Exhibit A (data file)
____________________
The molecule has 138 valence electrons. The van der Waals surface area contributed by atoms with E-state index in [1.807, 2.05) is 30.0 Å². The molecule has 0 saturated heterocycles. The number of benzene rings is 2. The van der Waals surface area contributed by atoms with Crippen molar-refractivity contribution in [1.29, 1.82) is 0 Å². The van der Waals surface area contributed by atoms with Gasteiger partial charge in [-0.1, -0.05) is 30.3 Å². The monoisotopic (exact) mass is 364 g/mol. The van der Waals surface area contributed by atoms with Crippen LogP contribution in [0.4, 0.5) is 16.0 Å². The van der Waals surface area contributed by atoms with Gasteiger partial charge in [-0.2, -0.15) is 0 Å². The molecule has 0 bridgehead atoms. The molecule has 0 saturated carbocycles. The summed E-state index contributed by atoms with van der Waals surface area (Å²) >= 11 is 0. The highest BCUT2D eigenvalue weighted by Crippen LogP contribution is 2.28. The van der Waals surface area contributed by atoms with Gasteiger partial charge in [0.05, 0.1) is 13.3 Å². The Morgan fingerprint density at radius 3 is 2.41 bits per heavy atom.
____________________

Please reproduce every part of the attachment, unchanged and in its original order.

The molecule has 138 valence electrons. The van der Waals surface area contributed by atoms with E-state index in [1.807, 2.05) is 30.0 Å². The molecule has 0 saturated heterocycles. The number of benzene rings is 2. The van der Waals surface area contributed by atoms with Crippen molar-refractivity contribution in [1.29, 1.82) is 0 Å². The van der Waals surface area contributed by atoms with Gasteiger partial charge in [-0.1, -0.05) is 30.3 Å². The monoisotopic (exact) mass is 364 g/mol. The van der Waals surface area contributed by atoms with Crippen LogP contribution in [0.4, 0.5) is 16.0 Å². The van der Waals surface area contributed by atoms with Gasteiger partial charge in [-0.2, -0.15) is 0 Å². The molecule has 0 bridgehead atoms. The molecule has 0 saturated carbocycles. The summed E-state index contributed by atoms with van der Waals surface area (Å²) >= 11 is 0. The highest BCUT2D eigenvalue weighted by Crippen LogP contribution is 2.28. The van der Waals surface area contributed by atoms with Gasteiger partial charge in [0.05, 0.1) is 13.3 Å². The Morgan fingerprint density at radius 3 is 2.41 bits per heavy atom.